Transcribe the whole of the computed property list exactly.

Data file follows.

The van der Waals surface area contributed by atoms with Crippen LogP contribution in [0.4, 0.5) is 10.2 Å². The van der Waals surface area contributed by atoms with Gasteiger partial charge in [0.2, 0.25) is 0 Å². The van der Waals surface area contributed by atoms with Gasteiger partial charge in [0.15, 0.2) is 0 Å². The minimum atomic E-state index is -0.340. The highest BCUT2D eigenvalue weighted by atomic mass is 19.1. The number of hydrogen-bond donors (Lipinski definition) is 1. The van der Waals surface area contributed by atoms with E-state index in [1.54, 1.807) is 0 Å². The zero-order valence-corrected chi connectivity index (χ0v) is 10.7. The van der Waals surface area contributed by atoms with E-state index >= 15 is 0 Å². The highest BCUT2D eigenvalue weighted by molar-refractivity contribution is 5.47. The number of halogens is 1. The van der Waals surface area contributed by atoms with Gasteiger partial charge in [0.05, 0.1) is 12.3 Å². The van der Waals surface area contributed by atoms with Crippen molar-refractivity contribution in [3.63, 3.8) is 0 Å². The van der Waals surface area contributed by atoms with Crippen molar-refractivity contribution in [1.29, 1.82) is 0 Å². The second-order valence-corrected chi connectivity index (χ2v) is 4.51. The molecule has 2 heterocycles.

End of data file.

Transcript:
The van der Waals surface area contributed by atoms with Crippen LogP contribution in [0.4, 0.5) is 10.2 Å². The van der Waals surface area contributed by atoms with Gasteiger partial charge in [0.2, 0.25) is 0 Å². The van der Waals surface area contributed by atoms with Gasteiger partial charge in [0.15, 0.2) is 0 Å². The minimum atomic E-state index is -0.340. The highest BCUT2D eigenvalue weighted by atomic mass is 19.1. The number of hydrogen-bond donors (Lipinski definition) is 1. The van der Waals surface area contributed by atoms with E-state index in [1.54, 1.807) is 0 Å². The zero-order valence-corrected chi connectivity index (χ0v) is 10.7. The van der Waals surface area contributed by atoms with E-state index >= 15 is 0 Å². The highest BCUT2D eigenvalue weighted by molar-refractivity contribution is 5.47. The number of halogens is 1. The van der Waals surface area contributed by atoms with Gasteiger partial charge in [0.05, 0.1) is 12.3 Å². The van der Waals surface area contributed by atoms with Crippen molar-refractivity contribution in [3.63, 3.8) is 0 Å². The van der Waals surface area contributed by atoms with Crippen molar-refractivity contribution in [1.29, 1.82) is 0 Å². The second-order valence-corrected chi connectivity index (χ2v) is 4.51. The molecule has 2 heterocycles.